If Plante tells the Montreal Police (SPVM) not to enforce provincial ban on smoking cannabis in public, except in the boroughs where it was banned, and they listen, would Legault send in the SQ to enforce it? Could that even work?

Public Transit

And then there’s the Pink Line. A Plante campaign promise that would see a new metro line run from Montreal North through Rosemont, the Plateau, Downtown and NDG, all the way to Lachine.

As bold as that is and as pie in the sky as it may sound, Plante already got the Federal Government to sign off on investing money in it. While QS fully incorporated it into their transit proposal, Plante decided to have a photo-op during the campaign with Liberal Premier Philippe Couillard who had only said he would consider it.

It’s clear her transit plan caused her to have an unofficial ABC (Anyone But CAQ) approach during the campaign. And with good reason: Legault had said his administration would oppose the new metro line.

Plan for the proposed Montreal Metro Pink Line

So, faced with the worst possible election outcome for the future of the project, Plante adopted a go big or go home approach and announced yesterday that she was moving ahead with the Pink Line and creating a project office to study the potential impact on urban development, mobility and socio-economic needs.  This office will compliment studies the Société de transport de Montréal (STM) is already doing and have a budget of $1 Million.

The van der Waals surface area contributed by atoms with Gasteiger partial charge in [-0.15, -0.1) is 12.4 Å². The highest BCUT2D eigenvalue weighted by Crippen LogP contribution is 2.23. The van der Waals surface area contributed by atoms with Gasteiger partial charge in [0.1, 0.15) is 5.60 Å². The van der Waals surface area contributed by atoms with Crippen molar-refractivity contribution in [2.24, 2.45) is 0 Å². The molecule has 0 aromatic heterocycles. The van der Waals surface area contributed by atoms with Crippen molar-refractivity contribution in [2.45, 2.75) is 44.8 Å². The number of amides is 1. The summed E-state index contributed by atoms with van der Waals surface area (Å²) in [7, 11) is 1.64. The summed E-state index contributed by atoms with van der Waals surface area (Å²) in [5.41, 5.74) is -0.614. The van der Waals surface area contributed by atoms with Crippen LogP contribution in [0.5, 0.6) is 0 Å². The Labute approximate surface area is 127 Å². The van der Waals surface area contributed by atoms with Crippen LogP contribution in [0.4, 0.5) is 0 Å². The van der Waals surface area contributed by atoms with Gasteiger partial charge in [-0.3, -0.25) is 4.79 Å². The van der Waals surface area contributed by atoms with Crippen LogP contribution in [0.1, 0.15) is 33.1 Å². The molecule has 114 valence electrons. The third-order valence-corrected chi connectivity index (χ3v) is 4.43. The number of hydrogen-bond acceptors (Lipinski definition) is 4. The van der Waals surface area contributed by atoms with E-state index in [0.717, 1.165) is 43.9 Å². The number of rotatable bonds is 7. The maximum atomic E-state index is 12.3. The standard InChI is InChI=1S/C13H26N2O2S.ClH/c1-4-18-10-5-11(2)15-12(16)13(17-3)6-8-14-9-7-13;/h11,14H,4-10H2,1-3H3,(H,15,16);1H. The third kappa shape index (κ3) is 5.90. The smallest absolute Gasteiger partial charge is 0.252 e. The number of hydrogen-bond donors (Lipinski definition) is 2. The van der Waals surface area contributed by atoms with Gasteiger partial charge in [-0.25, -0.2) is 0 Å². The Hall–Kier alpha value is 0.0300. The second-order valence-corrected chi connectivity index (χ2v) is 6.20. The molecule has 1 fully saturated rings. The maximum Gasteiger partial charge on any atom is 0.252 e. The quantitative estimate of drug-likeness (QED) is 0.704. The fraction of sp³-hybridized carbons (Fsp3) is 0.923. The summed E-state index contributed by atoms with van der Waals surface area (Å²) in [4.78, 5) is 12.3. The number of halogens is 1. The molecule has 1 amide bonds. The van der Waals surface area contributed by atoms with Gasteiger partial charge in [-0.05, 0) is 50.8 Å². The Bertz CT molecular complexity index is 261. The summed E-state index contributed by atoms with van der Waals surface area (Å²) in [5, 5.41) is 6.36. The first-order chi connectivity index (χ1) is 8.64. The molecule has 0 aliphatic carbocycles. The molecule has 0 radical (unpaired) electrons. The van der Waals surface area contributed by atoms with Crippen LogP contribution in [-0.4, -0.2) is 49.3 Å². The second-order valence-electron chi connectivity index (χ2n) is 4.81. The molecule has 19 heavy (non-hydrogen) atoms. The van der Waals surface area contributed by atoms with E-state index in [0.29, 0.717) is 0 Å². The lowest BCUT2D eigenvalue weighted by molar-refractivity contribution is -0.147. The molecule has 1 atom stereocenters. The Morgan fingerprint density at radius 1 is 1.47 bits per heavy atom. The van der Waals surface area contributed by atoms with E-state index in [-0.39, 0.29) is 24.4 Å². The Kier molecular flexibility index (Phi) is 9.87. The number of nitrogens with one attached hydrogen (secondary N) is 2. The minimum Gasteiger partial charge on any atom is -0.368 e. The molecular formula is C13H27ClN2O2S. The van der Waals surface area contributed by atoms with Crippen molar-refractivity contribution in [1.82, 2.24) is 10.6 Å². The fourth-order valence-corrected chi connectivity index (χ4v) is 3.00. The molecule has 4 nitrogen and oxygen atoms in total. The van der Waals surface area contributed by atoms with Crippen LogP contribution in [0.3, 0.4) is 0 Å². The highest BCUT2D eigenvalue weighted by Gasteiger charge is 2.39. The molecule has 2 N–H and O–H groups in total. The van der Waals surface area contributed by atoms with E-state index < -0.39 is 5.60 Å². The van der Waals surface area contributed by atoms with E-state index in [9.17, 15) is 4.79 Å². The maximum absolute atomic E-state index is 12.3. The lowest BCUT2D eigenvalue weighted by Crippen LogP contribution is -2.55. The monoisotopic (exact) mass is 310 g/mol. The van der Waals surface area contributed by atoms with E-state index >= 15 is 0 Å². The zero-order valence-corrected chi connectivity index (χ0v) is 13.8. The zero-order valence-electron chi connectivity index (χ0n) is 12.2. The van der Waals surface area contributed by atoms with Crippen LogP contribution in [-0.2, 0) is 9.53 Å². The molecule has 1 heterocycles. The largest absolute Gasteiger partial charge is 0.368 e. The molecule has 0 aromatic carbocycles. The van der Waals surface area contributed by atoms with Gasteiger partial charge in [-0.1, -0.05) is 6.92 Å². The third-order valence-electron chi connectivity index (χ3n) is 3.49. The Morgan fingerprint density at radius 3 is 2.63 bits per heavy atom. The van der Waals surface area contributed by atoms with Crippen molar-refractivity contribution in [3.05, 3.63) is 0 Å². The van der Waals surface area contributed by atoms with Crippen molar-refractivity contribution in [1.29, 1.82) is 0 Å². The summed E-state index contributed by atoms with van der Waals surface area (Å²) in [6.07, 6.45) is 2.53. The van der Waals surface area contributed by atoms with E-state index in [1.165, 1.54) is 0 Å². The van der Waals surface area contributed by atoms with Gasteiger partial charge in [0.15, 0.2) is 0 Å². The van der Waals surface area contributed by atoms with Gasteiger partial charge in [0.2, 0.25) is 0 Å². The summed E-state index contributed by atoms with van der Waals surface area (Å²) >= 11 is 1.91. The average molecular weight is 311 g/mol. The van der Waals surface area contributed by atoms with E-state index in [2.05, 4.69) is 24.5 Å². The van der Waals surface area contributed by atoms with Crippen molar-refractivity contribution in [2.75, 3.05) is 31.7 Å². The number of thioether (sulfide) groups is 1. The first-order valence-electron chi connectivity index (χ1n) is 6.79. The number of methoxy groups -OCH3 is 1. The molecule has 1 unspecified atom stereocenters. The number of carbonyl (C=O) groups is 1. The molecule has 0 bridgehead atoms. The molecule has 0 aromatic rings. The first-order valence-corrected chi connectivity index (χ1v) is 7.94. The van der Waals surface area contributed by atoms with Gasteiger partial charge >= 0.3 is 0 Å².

Basically, if project office determines that the Pink Line is feasible and shows how it can be done right, and two thirds of the money is already there, Legault, who will probably be sitting on a pile of legal cannabis sale revenues and tax money by then, will be boxed into a corner. It’s a bold strategy and one that may pay off.

Whether it does or not, prepare for a fight. Maybe a slow-moving, incredibly polite and bureaucratic one, but a fight nonetheless. A political fight on three, maybe more, fronts. Montreal versus Quebec has just begun.

Rejoice indie music fans for today marks the beginning of this year’s installment of Pop Montreal! For those of you who suffer from option paralysis I give you my deepest sympathies because, as usual, there’s just so many shows to choose from.

Even just looking at their schedule can send shivers down the spine of someone who wants to see and do it all. Last week Stephanie Laughlin gave you her picks for what to see and this week it’s my turn.